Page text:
This blog is a personal take on Listowel, Co. Kerry. I am writing for anyone anywhere with a Listowel connection but especially for sons and daughters of Listowel who find themselves far from home. Contact me at

Tag: Guided Walk

Gleeson’s now Jumbo’s, Garden of Europe, Fitzmaurice ancestors and The Harp and Lion

Property House, Grand Parade, Cork


Jumbo’s Then and Now

Eddie Gleeson and Edward Gleeson at the door of Gleeson’s, now Jumbo’s

photo: Eileen Sheridan


Garden of Europe in August 2019

View from the entrance

 New flower border




Guide to the Garden by Amy Sheehy


 Holocaust Memorial

John B. Keane


Old and New

The newly restored and painted stucco looks a bit different to the old one.


In Search of Fitzmaurice Ancestors

Carol Burns wrote to us following her visit to Kerry;

We visited the Fitzmaurice castle in August. 

There were 10 of us from the United States. 

My husband’s grandmother was Johanna Fitzmaurice. 

This is some of what we know about the family. 

The name begins with Walter who was a Norman 

and royal officer for William the Conqueror who invaded

England in 1066.  They were invaders of Ireland in 1169. 

Johanna’s parents were Michael Fitzmaurice, born in 1834 in Ardagh and died in Renfrew, Canada in 1910.  Her mother was Johanna Culhane, born in 1836 an died in 1920.

Johanna’s grandparents were John Fitzmaurice born in 1807 in Ardagh  and died in Renfrew, Canada.  Her grandmother was Johanna Holly born in 1797 in Ireland and died in Renfrew, Canada. 

Our Fitzmaurice ancestors lived in Rylane, Duagh.

Members of the Fitzmaurice family were blacksmiths and moved 

to Renfrew, Canada in around 1860. 

A few of the Fitzmaurice ancestors attended St. Brigid’s church 

in Duagh, County Kerry. 

Is there more information about members of this Fitzmaurice ancestors?


Were you a Basketballer?

A Pres. Listowel winning basketball team. I need help with names and dates.


My Last Guided Walk of 2019

Only four lovely English visitors for my walk on August 31 2019. Small but mighty as they were interested and engaged and we had a lovely stroll around town. I think they will return home to install some jostle stones at the entrance to their London home.

Frederick Chute R.i.P., Facebook Friends and Saturday’s Guided Walk

Bobby Cogan and Molly on a trip to Teampall Bán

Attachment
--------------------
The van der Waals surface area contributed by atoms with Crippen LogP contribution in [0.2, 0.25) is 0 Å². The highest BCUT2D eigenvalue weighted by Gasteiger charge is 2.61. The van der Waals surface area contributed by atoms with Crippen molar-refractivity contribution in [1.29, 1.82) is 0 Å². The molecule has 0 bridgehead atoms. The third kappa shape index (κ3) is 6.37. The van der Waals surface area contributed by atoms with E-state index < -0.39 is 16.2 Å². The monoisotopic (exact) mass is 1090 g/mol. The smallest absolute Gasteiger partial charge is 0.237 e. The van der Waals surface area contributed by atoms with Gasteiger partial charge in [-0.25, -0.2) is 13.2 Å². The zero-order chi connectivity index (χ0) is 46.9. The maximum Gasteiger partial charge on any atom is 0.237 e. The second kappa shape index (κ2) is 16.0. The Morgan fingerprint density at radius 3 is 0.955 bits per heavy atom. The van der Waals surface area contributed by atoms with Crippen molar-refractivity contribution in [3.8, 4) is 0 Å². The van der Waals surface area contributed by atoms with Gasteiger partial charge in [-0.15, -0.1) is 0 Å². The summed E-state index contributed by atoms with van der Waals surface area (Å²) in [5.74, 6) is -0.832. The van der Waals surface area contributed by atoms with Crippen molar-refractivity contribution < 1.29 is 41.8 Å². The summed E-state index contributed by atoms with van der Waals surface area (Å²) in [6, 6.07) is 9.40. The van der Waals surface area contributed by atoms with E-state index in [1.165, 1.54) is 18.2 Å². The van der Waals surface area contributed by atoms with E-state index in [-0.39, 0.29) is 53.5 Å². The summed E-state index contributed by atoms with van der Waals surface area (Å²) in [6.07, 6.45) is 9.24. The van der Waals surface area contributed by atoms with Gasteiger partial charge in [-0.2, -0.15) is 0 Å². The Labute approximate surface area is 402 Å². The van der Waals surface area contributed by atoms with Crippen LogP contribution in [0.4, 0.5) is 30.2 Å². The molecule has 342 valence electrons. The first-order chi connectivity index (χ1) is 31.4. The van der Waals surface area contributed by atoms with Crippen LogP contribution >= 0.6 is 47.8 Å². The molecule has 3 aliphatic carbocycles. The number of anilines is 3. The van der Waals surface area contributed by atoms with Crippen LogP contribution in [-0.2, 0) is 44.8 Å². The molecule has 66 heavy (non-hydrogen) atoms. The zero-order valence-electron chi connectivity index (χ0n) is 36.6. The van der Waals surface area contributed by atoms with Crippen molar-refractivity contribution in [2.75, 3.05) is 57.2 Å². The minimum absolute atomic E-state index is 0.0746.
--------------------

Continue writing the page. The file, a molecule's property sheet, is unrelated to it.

Frederick Chute R.I.P.

In response to my request for information on the people commemorated on the new park benches I got a lovely letter from Judith Cannon

“A friend told me to look online at Listowel Connections, and I saw that you would like some information on the new benches installed at the Town Park.  I had a new bench recently installed in memory of my husband, Frederick (he didnt like to be called Fred, because that was his cousin’s name, the painter – RIP).

You have an excellent photo of Frederick’s new bench on your Listowel Connections website.

I think the new bench is lovely and it overlooks the River Feale, which Frederick loved.  He grew up in Church Street (no 57) Listowel,   and Betty Chute was his mother.  Arthur Chute, was his father.

I have done a little story about his life, which I will attach to this email, so if you need any information it will be on there, or I am happy to answer any questions about him.  He loved Listowel, and enjoyed the football and hurling and used to go to matches with Pat Whelan and Eric Browne. He played football in his younger days for Listowel and North Kerry. His best friend and lifelong friend, was Jimmy O’Quigley, and they went to Primary School together as well as getting up to all sorts of mischief in later life!

Frederick passed away in 2018 and his ashes were interred at his parents’ grave at the graveyard in Listowel as well as some of his ashes scattered in Ballybunion beach, one of his very favourite places.”

I will post Judith’s story of Frederick’s life shortly.


Making Friends the Facebook Way


Another Saturday, Another Walk

Guided Walking Tours of Listowel start off from The Kerry Writers’ Museum every Saturday until the end of August 2019 at 11.00a.m.  Last Saturday, July 27 2019 I was the volunteer guide.

This is the lovely group I escorted around our lovely town. There were Listowel people, returned Listowel emigrants, Canadian people, English people, Irish people and Californian people and we even had a newly engaged couple.

You’d never know who you’d run into on a walk around Listowel. Billy Keane took time out from his very busy schedule to talk to the group.

Jimmy Hickey danced for us on the junction of Charles Street and Colbert Street, where his father once ran a shoemaking business, making shoes for the clergy and for the gentry. Jimmy promises to tell me all for a future blog and Jimmy is a man of his word.

A Donegal visitor sang The Rose of Tralee for us.


A Few More Entente Florale Photos

Going a step beyond! The “dawn raiders” doing their very best to make sure Listowel gets gold.

The adjudicators went to John Paul 2 graveyard. I’m sure they loved this wild flower grave.

This is the community fruit and nut orchard.

I posted this last week without saying where it was and people are anxious to know. This lovely door is in The New Kingdom on Church Street.